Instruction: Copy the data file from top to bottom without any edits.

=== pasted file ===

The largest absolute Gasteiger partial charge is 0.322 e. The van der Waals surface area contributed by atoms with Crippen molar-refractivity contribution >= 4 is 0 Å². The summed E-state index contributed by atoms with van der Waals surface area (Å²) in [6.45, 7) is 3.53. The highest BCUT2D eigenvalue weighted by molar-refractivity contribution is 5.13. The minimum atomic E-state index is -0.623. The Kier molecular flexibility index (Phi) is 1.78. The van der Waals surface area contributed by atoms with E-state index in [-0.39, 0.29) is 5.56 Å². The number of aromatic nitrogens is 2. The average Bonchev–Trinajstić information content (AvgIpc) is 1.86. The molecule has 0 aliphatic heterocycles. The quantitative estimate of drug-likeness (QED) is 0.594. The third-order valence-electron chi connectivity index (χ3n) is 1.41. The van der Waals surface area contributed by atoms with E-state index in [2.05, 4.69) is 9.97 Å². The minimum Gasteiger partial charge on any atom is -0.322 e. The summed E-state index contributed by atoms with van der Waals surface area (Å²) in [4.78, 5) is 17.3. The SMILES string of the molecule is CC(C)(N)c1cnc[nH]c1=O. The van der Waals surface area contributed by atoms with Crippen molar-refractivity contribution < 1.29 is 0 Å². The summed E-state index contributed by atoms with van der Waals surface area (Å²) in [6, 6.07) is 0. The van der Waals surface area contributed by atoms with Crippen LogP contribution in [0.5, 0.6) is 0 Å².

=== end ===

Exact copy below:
The largest absolute Gasteiger partial charge is 0.322 e. The van der Waals surface area contributed by atoms with Crippen molar-refractivity contribution >= 4 is 0 Å². The summed E-state index contributed by atoms with van der Waals surface area (Å²) in [6.45, 7) is 3.53. The highest BCUT2D eigenvalue weighted by molar-refractivity contribution is 5.13. The minimum atomic E-state index is -0.623. The Kier molecular flexibility index (Phi) is 1.78. The van der Waals surface area contributed by atoms with E-state index in [-0.39, 0.29) is 5.56 Å². The number of aromatic nitrogens is 2. The average Bonchev–Trinajstić information content (AvgIpc) is 1.86. The molecule has 0 aliphatic heterocycles. The quantitative estimate of drug-likeness (QED) is 0.594. The third-order valence-electron chi connectivity index (χ3n) is 1.41. The van der Waals surface area contributed by atoms with E-state index in [2.05, 4.69) is 9.97 Å². The minimum Gasteiger partial charge on any atom is -0.322 e. The summed E-state index contributed by atoms with van der Waals surface area (Å²) in [4.78, 5) is 17.3. The SMILES string of the molecule is CC(C)(N)c1cnc[nH]c1=O. The van der Waals surface area contributed by atoms with Crippen molar-refractivity contribution < 1.29 is 0 Å². The summed E-state index contributed by atoms with van der Waals surface area (Å²) in [6, 6.07) is 0. The van der Waals surface area contributed by atoms with Crippen LogP contribution in [0.5, 0.6) is 0 Å².